Kaiser Permanente Colorado employees could go on strike Oct. 4

A union representing Kaiser Permanente Colorado employees announced Friday that it plans to strike for three days in early October, though it’s possible negotiators could still reach a deal before that happens.

Services Employees International Union Local 105 announced that it had sent Kaiser Permanente Colorado a notice that workers intended to strike from Oct. 4 to 6, if they haven’t agreed to a new contract by then.

The union represents about 3,000 of Kaiser Permanente’s 6,800 employees in Colorado, including technicians, licensed practical nurses and office workers. About 99% of those who cast ballots in late August said they were in favor of authorizing a strike this fall.

Kaiser Permanente Colorado has about 500,000 members and runs 33 medical offices. At the time of the strike vote, it said in a statement that negotiations were progressing and dismissed the vote as a pressure tactic.

Nationwide, about 75,000 workers could go on strike, with walkouts also planned in California, Oregon, Virginia, Washington state and the District of Columbia.

The union accused Kaiser Permanente of bad-faith negotiating and failing to address employee demands for wage increases and increased staffing. In March, it filed grievances with the National Labor Relations Board, alleging Kaiser Permanente and its affiliates didn’t provide necessary information for bargaining.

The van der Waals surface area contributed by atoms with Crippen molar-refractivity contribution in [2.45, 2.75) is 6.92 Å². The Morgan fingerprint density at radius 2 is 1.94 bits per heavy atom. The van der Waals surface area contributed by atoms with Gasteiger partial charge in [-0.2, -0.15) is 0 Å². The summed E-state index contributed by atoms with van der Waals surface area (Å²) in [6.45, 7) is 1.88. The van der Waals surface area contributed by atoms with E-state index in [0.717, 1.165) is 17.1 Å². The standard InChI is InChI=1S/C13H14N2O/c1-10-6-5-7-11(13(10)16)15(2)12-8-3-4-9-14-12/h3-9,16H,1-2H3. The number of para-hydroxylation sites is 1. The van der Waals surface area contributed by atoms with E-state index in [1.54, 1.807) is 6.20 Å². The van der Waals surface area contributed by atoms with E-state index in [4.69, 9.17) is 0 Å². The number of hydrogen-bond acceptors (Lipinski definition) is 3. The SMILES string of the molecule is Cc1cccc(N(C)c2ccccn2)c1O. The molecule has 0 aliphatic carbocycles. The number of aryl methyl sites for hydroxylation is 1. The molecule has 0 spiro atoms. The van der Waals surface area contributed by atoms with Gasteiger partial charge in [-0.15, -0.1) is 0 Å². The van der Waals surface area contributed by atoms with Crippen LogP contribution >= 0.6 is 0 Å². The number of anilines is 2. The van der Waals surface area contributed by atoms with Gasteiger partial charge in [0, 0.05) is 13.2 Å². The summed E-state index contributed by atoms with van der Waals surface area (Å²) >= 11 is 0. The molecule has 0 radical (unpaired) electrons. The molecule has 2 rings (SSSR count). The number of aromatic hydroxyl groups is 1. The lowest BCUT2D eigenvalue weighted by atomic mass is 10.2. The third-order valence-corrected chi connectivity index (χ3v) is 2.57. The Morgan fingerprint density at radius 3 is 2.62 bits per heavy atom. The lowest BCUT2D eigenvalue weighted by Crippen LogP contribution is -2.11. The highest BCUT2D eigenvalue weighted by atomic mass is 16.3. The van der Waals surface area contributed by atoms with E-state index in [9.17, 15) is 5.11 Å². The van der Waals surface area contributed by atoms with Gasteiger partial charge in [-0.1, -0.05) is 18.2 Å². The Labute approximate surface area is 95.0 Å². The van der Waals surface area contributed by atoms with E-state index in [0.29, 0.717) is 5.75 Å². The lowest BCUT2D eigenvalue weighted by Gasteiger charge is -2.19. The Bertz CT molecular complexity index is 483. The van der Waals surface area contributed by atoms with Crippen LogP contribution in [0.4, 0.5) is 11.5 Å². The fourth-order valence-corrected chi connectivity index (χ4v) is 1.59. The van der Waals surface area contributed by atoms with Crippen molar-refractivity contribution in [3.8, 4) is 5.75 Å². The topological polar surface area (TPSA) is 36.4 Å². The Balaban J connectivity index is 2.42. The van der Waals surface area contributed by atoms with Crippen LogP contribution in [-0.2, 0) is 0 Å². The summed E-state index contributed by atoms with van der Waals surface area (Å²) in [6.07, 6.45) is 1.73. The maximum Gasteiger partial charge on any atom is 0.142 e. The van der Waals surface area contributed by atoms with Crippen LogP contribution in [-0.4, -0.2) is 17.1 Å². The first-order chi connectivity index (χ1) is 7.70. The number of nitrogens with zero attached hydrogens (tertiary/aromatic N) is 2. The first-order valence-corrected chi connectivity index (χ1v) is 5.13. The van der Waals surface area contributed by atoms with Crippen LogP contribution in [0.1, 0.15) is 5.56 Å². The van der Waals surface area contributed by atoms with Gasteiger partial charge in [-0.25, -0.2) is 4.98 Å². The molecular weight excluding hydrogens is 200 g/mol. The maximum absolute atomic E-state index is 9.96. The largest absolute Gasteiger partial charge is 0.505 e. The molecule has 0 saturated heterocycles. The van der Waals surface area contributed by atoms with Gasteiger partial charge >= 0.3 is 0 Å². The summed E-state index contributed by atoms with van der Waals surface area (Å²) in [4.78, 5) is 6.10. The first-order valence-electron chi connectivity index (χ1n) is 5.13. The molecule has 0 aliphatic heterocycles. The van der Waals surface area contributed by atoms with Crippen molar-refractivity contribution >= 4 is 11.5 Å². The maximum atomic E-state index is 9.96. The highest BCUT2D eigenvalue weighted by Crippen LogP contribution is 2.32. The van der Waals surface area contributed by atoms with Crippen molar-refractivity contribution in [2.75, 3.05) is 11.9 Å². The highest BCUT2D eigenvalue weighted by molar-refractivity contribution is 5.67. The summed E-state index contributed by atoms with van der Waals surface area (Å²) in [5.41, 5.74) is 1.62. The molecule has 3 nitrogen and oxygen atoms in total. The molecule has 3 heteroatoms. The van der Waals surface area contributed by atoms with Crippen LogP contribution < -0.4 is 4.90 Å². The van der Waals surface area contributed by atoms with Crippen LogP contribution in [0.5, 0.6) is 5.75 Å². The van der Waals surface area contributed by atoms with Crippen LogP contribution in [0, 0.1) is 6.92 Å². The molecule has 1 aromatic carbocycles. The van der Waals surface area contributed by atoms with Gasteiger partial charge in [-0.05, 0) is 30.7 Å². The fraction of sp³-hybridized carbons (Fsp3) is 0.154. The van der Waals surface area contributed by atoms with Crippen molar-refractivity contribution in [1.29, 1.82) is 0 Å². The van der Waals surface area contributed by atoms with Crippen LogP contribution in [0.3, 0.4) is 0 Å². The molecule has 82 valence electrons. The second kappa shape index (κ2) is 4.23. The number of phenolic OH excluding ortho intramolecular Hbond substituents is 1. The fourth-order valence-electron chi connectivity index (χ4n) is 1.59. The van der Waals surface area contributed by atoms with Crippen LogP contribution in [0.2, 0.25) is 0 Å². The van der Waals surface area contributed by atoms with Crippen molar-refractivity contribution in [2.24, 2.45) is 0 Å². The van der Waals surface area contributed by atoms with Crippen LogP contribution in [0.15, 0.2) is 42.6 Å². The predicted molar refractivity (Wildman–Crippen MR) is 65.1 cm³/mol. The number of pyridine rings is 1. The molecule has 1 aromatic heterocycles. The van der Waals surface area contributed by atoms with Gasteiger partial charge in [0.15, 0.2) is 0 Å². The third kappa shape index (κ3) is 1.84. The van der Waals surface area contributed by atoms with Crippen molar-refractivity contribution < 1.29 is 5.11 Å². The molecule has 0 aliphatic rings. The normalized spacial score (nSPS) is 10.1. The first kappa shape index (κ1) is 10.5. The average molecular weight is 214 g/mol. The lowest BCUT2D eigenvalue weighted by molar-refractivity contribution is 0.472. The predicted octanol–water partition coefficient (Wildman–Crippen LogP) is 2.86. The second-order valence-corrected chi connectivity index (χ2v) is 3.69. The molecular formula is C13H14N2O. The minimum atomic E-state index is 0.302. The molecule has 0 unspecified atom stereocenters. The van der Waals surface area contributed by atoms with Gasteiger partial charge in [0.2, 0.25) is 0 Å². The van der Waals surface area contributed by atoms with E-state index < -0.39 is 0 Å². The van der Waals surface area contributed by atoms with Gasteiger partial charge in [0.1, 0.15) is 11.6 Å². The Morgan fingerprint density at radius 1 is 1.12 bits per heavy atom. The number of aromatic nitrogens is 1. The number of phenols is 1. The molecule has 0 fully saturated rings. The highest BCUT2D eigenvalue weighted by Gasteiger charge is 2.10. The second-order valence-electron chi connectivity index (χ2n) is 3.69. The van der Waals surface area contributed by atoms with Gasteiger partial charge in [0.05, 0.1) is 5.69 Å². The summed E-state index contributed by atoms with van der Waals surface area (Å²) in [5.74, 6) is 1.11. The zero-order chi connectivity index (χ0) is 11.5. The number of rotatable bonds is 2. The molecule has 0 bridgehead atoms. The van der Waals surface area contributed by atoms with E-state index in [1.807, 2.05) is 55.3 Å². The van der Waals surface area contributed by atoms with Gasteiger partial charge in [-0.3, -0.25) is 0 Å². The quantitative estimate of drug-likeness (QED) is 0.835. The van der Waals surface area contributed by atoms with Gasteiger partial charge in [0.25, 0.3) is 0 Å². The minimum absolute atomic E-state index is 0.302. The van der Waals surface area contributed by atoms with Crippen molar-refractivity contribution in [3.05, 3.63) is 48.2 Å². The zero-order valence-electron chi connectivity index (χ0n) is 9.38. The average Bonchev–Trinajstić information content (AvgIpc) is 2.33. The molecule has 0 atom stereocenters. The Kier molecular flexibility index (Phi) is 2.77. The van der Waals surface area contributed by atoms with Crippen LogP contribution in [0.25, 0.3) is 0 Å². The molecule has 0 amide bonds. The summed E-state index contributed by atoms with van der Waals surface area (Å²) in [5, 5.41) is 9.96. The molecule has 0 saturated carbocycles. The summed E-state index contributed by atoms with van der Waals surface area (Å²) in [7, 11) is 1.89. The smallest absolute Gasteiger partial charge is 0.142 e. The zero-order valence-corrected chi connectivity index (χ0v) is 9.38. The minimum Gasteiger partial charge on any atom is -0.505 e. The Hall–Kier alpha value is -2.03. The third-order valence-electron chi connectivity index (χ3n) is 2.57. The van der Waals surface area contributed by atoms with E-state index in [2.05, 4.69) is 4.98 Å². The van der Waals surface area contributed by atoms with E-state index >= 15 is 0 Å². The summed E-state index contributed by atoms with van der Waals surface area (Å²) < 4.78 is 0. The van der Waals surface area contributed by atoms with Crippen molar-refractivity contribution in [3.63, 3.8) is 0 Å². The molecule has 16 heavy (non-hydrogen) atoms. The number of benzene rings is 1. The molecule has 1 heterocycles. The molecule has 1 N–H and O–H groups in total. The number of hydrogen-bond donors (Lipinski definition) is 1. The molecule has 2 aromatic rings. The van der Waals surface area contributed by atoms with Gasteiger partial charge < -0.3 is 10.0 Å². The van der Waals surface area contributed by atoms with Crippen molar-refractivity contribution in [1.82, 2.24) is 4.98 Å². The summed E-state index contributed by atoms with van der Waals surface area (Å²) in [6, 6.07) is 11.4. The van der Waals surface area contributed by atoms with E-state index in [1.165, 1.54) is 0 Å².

“Being away from our patients is the last thing we want to do,” Patricia Johnson-Gibson, vice president of SEIU Local 105’s health care division, said in a news release. “But Kaiser executives have refused time and time again to bargain in good faith and talk to frontline healthcare workers about the solutions needed to end the Kaiser short-staffing crisis.”

Kaiser Permanente Colorado said in a statement that the affiliates hired a combined 29,000 people nationwide in 2022 and 22,000 this year, and the health care network has offered a wage package that would keep employees’ pay at or above the average for their local areas.

“For the last 26 years of our historic labor-management partnership, we have reached agreements with the coalition (of unions) every time, with no strikes,” it said in a statement. “Our top priority is caring for our members and patients, and we have plans in place to ensure we can continue to provide, high-quality care should a strike actually occur.”

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